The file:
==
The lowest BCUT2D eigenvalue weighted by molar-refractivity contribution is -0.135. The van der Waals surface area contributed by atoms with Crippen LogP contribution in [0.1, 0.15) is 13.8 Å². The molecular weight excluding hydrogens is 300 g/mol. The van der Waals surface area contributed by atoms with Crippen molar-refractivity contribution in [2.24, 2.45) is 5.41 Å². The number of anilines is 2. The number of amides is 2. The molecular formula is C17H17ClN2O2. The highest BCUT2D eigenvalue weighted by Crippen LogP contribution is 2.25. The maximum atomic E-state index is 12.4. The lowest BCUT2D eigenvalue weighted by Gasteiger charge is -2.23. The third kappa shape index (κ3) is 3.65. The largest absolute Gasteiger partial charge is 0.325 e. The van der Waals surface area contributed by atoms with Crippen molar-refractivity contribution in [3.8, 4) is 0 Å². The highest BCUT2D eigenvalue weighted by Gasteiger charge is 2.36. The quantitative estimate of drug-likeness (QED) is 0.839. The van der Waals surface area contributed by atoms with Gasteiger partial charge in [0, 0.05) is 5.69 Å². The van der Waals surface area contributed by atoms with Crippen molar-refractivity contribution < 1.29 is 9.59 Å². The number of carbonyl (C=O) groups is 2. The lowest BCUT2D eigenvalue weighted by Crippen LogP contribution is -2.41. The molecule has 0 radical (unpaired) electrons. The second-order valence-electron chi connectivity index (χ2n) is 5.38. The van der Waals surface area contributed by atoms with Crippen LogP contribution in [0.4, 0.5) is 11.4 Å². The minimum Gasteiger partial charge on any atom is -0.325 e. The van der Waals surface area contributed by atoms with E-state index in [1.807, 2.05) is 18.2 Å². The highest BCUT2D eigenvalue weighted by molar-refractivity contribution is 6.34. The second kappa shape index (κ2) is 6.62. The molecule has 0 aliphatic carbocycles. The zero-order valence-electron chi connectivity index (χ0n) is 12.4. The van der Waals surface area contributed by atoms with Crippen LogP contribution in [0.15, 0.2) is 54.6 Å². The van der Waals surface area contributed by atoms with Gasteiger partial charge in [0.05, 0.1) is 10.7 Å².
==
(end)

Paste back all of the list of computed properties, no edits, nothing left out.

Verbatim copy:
The lowest BCUT2D eigenvalue weighted by molar-refractivity contribution is -0.135. The van der Waals surface area contributed by atoms with Crippen LogP contribution in [0.1, 0.15) is 13.8 Å². The molecular weight excluding hydrogens is 300 g/mol. The van der Waals surface area contributed by atoms with Crippen molar-refractivity contribution in [2.24, 2.45) is 5.41 Å². The number of anilines is 2. The number of amides is 2. The molecular formula is C17H17ClN2O2. The highest BCUT2D eigenvalue weighted by Crippen LogP contribution is 2.25. The maximum atomic E-state index is 12.4. The lowest BCUT2D eigenvalue weighted by Gasteiger charge is -2.23. The third kappa shape index (κ3) is 3.65. The largest absolute Gasteiger partial charge is 0.325 e. The van der Waals surface area contributed by atoms with Crippen molar-refractivity contribution in [3.8, 4) is 0 Å². The highest BCUT2D eigenvalue weighted by Gasteiger charge is 2.36. The quantitative estimate of drug-likeness (QED) is 0.839. The van der Waals surface area contributed by atoms with Gasteiger partial charge in [0, 0.05) is 5.69 Å². The van der Waals surface area contributed by atoms with Crippen molar-refractivity contribution < 1.29 is 9.59 Å². The number of carbonyl (C=O) groups is 2. The lowest BCUT2D eigenvalue weighted by Crippen LogP contribution is -2.41. The molecule has 0 radical (unpaired) electrons. The second-order valence-electron chi connectivity index (χ2n) is 5.38. The van der Waals surface area contributed by atoms with Crippen LogP contribution in [0.4, 0.5) is 11.4 Å². The minimum Gasteiger partial charge on any atom is -0.325 e. The van der Waals surface area contributed by atoms with E-state index in [1.807, 2.05) is 18.2 Å². The highest BCUT2D eigenvalue weighted by molar-refractivity contribution is 6.34. The second kappa shape index (κ2) is 6.62. The molecule has 0 aliphatic carbocycles. The zero-order valence-electron chi connectivity index (χ0n) is 12.4. The van der Waals surface area contributed by atoms with Crippen LogP contribution in [0.15, 0.2) is 54.6 Å². The van der Waals surface area contributed by atoms with Gasteiger partial charge in [0.05, 0.1) is 10.7 Å².